4.

For documentation on summary executions, see "Field Update on Chechnya," January 22, 2001; "February 5: A Day of Slaughter in Novye Aldi," A Human Rights Watch Report, vol. 12 no. 9, June 2000; "No Happiness Remains: Civilian Killings, Pillage, and Rape in Alkhan-Yurt, Chechnya," A Human Rights Watch Report, vol. 12 no. 5; "Civilian Killings in Staropromyslovski District of Grozny," A Human Rights Watch Report, vol. 12 no. 2; Memorial, "Human Rights Situation in the Republic of Chechnya, fall 2000," address given by Oleg Orlov at the Meeting of the Committee for Legal Affairs and Human Rights of the Council of Europe in Paris, December 2000, http://www.memo.ru/hr/hotpoints/northkavkaz.htm (February 1, 2001); Medecins du Monde, "Le Desespoir des civils tchetchenes," November 2000; Maura Reynolds, "War Has No Rules for Russian Forces Battling Chechen Rebels," Los Angeles Times, September 17, 2000. For documentation on arbitrary arrest and torture and inhuman treatment, see Human Rights Watch, see "Welcome to Hell: Arbitrary detention, torture, and extortion in Chechnya," A Human Rights Watch Report, October 2000; Human Rights Watch "Field Update on Chechnya." Vladimir Kalamanov, the special representative for protecting human rights and civil liberties in Chechnya reported 357 complaints of arbitrary detention in its December 2000 report. "Report on the Activity of the Special Representative of the President of the Russian Federation for Guaranteeing Rights and Freedoms of Men and Citizens in the Chechen Republic for the Year 2000," Moscow, December 2000, p. 8. According to this report, none of the thirty-five current criminal investigations against Russian soldiers are for arbitrary detention.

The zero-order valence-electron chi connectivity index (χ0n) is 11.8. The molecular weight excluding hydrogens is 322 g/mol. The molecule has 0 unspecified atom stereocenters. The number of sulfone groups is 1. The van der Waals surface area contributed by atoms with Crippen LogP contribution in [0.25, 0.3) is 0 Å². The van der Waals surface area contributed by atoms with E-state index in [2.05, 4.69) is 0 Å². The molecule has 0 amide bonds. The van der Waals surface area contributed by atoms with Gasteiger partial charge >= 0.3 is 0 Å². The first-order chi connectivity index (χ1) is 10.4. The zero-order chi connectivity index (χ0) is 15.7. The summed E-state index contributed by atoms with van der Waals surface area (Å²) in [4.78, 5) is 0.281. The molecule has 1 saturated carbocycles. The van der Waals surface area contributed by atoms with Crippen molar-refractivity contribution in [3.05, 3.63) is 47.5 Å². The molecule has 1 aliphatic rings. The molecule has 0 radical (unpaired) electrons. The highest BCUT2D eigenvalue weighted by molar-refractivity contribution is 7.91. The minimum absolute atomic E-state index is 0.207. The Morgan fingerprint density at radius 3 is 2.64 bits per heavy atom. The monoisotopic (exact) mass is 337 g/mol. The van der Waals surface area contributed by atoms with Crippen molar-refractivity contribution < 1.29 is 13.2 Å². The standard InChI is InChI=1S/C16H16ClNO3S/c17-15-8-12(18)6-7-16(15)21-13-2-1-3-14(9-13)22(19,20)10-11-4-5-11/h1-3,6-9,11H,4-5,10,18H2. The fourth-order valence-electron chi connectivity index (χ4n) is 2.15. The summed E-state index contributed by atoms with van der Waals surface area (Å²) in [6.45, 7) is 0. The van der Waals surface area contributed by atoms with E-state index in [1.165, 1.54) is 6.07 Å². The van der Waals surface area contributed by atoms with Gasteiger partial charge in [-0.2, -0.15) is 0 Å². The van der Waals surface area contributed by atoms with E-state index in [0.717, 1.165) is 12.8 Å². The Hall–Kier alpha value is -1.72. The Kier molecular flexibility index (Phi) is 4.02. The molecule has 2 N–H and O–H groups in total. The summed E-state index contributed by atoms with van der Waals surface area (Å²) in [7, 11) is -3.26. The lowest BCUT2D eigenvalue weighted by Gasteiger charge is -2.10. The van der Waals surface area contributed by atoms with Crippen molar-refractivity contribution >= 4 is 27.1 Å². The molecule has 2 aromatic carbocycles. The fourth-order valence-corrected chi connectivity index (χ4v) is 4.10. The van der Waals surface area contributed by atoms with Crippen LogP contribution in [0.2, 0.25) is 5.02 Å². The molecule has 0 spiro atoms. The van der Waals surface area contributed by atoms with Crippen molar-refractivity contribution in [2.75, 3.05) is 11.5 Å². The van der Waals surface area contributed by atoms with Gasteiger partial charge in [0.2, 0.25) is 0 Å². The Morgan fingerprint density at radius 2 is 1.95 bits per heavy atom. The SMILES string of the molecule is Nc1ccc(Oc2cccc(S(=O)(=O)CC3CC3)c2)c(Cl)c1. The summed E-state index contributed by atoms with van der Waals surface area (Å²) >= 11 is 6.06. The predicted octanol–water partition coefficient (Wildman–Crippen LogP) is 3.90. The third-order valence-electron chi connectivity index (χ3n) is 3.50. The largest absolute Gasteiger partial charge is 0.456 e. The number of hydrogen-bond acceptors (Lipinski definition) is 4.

5. Human Rights Watch, "Memorandum on Domestic Prosecutions for Violations of International Human Rights and Humanitarian Law in Chechnya," February 9, 2001.

6.

United Nations Commission on Human Rights resolution, "Situation in the Republic of Chechnya of the Russian Federation," E/CN.4/RES/2000/58, April 25, 2000; Human Rights Watch, "Memorandum on Accountability for Humanitarian Law Violations in Chechnya, October 20, 2000.

7.

Report number 22, Forensic Medical Expertise. Armed Forces of the Russian Federation, Forensic Lab 124, Rostov-on-Don. April 30, 2000, hereinafter "Forensic medical report." The forensic physician was V. Lianenko.

8.

See Human Rights Watch press release, "More Evidence of Rape by Russian Forces in Chechnya," March 30, 2000.

9.

Russia held its presidential election on March 26, and Vladimir Putin was elected.

10.

Anatolii Yurkin, "Russian Commander Questioned in Rape, Murder Case," ITAR-TASS, March 30, 2000.

11.

Forensic Medical Report, p.1.

12.

Human Rights Watch interview with Vissa Kungaev, November 16, 2000, Karabulak, Ingushetia.

13.

Human Rights Watch interview with "B.D.," March 29, 2000, Karabulak, Ingushetia. Also see Human Rights Watch press release, "More Evidence of Rape by Russian Forces in Chechnya."

14.

Human Rights Watch interviews, "A.B." and "B.D.," March 29, 2000, Karabulak, Ingushetia.

15.